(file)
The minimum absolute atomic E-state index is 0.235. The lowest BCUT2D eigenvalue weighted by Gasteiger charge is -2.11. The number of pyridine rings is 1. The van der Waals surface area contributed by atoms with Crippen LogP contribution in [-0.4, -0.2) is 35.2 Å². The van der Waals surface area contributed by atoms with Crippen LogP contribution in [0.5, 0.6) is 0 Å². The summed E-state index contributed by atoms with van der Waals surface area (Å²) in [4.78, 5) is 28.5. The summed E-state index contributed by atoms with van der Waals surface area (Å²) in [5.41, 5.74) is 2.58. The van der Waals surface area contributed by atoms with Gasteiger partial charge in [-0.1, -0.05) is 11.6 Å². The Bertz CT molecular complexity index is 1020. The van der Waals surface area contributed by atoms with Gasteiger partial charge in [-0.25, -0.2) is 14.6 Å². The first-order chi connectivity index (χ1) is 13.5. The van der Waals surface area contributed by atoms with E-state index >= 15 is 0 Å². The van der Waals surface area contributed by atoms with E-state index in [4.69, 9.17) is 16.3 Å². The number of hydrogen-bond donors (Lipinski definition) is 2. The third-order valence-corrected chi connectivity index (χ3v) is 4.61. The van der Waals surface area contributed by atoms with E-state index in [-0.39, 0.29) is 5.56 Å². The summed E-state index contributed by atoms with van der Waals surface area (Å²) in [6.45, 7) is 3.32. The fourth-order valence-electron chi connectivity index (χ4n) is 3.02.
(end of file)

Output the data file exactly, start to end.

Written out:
The minimum absolute atomic E-state index is 0.235. The lowest BCUT2D eigenvalue weighted by Gasteiger charge is -2.11. The number of pyridine rings is 1. The van der Waals surface area contributed by atoms with Crippen LogP contribution in [-0.4, -0.2) is 35.2 Å². The van der Waals surface area contributed by atoms with Crippen LogP contribution in [0.5, 0.6) is 0 Å². The summed E-state index contributed by atoms with van der Waals surface area (Å²) in [4.78, 5) is 28.5. The summed E-state index contributed by atoms with van der Waals surface area (Å²) in [5.41, 5.74) is 2.58. The van der Waals surface area contributed by atoms with Gasteiger partial charge in [-0.1, -0.05) is 11.6 Å². The Bertz CT molecular complexity index is 1020. The van der Waals surface area contributed by atoms with Gasteiger partial charge in [-0.25, -0.2) is 14.6 Å². The first-order chi connectivity index (χ1) is 13.5. The van der Waals surface area contributed by atoms with E-state index >= 15 is 0 Å². The van der Waals surface area contributed by atoms with E-state index in [4.69, 9.17) is 16.3 Å². The number of hydrogen-bond donors (Lipinski definition) is 2. The third-order valence-corrected chi connectivity index (χ3v) is 4.61. The van der Waals surface area contributed by atoms with E-state index in [-0.39, 0.29) is 5.56 Å². The summed E-state index contributed by atoms with van der Waals surface area (Å²) in [6.45, 7) is 3.32. The fourth-order valence-electron chi connectivity index (χ4n) is 3.02.